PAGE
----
"leprous" (adj.); "a leper" (n.); both c.1300, from Old French mesel "wretched, leprous; a wretch," from Latin misellus "wretched, unfortunate," as a noun, "a wretch," in Medieval Latin, "a leper," diminutive of miser "wretched, unfortunate, miserable" (see miser). Also from Latin misellus are Old Italian misello "sick, leprous," Catalan mesell "sick."
“I told Josh I viewed him as a career criminal, and I also told him I viewed him as a pedophile,” mesel said in an interview.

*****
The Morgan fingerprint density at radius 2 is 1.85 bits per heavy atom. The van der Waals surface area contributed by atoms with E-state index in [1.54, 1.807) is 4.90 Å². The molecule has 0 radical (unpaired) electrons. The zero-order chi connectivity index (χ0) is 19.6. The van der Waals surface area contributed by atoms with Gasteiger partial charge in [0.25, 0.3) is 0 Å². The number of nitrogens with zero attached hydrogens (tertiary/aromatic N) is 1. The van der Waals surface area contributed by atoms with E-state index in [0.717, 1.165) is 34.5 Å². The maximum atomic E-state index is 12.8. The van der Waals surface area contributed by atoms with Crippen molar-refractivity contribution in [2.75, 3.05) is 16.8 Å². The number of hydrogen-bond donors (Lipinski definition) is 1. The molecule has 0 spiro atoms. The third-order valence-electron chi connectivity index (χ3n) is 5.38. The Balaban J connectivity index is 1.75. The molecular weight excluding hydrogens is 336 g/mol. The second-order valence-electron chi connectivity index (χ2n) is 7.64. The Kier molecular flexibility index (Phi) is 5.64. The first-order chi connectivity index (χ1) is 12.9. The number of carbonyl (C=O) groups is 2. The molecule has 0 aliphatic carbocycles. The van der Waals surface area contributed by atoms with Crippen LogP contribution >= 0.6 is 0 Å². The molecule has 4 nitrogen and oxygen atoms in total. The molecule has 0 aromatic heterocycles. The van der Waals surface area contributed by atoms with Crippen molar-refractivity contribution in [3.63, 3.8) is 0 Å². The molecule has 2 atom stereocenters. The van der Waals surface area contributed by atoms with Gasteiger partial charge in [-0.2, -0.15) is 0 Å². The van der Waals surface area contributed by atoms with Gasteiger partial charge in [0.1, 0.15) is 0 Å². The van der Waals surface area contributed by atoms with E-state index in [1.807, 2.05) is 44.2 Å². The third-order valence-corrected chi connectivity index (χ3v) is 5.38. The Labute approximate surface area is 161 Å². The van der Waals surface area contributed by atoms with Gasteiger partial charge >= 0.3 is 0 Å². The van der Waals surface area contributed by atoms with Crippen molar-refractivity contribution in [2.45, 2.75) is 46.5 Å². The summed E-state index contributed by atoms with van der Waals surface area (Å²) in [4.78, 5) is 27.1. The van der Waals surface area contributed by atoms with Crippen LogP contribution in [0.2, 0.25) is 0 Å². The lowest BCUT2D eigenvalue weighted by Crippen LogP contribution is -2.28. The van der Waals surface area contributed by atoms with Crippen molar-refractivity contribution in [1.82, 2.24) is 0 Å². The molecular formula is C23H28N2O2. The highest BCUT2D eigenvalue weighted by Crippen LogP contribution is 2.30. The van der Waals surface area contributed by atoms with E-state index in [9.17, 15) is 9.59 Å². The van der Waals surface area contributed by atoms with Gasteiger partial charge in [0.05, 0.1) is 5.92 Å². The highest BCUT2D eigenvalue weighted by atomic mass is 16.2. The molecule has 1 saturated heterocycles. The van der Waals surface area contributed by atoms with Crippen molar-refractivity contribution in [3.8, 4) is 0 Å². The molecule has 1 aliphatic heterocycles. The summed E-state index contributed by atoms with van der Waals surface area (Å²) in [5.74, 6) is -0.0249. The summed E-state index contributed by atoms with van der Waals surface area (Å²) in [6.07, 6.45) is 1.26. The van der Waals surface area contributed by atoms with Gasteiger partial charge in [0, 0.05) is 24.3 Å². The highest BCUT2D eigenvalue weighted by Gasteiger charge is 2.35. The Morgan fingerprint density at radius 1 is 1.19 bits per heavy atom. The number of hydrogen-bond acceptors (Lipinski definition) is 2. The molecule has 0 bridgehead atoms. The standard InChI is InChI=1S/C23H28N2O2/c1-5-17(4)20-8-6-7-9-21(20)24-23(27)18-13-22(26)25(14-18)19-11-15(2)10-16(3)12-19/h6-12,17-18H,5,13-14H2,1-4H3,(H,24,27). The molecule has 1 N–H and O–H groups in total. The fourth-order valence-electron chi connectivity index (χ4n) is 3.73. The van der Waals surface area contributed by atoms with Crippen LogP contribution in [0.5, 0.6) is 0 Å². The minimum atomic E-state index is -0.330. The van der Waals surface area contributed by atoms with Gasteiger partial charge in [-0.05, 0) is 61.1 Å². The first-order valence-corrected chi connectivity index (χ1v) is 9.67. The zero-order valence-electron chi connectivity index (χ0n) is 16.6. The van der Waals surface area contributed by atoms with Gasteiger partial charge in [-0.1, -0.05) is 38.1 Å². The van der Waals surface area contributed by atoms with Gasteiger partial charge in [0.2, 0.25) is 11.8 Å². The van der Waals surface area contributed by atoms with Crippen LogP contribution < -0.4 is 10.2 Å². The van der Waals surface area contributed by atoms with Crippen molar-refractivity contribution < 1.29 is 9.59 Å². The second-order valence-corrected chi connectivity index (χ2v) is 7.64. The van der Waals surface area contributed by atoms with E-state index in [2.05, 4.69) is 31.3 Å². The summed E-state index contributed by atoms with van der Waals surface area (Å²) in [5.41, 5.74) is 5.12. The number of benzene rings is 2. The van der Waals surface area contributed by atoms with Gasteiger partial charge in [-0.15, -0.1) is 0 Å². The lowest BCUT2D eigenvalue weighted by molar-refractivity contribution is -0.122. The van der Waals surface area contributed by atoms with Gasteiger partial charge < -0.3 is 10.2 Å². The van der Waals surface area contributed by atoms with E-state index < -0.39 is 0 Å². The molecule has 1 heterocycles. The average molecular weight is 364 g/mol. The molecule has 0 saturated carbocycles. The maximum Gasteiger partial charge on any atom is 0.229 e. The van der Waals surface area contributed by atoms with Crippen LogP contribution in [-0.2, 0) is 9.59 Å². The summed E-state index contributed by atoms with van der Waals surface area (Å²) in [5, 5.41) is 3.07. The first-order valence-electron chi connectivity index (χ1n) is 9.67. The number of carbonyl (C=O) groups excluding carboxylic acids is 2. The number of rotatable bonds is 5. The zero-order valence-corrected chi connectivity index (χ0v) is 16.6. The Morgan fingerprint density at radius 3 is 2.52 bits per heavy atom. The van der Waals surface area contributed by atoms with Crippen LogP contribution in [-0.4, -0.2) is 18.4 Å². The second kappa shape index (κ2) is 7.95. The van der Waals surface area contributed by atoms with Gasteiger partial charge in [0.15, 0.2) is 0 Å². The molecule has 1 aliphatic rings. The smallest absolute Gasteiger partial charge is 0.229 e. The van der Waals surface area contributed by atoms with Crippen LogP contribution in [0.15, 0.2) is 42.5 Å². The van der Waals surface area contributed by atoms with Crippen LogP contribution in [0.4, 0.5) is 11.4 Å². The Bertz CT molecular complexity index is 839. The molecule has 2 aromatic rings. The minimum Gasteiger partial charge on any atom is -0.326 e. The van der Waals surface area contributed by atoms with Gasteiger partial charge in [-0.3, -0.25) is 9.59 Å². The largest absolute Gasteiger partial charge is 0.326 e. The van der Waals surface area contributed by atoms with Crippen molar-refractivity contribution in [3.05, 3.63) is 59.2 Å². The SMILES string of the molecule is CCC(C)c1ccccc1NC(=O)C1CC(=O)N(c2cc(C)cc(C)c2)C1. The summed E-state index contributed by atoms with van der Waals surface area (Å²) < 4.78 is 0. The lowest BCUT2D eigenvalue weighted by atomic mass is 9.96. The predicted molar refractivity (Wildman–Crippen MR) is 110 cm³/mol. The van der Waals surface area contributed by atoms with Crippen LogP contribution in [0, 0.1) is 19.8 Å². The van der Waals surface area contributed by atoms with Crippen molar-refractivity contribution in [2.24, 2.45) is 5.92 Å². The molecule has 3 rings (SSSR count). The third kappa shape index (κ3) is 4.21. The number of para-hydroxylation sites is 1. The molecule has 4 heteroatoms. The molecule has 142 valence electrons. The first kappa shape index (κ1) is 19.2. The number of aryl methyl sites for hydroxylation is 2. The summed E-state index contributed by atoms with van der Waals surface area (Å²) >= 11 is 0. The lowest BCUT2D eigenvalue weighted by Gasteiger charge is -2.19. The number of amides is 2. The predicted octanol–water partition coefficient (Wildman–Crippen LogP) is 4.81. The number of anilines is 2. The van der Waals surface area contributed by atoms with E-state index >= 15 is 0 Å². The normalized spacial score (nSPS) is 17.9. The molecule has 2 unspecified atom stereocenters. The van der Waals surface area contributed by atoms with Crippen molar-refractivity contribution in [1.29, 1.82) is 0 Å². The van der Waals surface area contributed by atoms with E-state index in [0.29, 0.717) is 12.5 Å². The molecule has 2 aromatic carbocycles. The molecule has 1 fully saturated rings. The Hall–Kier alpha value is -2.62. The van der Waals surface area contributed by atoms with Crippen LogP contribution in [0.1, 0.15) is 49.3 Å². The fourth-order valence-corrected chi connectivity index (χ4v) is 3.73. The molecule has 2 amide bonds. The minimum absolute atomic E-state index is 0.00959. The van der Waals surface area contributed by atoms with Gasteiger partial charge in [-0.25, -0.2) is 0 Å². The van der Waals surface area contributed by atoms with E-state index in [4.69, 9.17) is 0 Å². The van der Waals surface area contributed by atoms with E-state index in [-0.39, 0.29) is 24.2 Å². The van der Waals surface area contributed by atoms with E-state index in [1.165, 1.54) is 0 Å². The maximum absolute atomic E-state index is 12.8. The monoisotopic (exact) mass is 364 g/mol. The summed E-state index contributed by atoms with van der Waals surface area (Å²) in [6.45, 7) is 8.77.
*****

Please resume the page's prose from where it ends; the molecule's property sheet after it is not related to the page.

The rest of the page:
Still, when asked who masterminded the whole plot, mesel professed not to know.
And around that time, mesel packed the family up and moved them to Arkansas.
Thinks aw to mesel 'e's a gud naturt chap; aw gues 'e sees as aw'm gettin mi sunday clewus deetud. '
How the divil am I ever to learn them corkin' big words by mesel'?
Its derivation is the old French word meseau, or mesel, a leper.
It's a michty quare business, skeeper, an' I dinna a'togither ken it mesel'.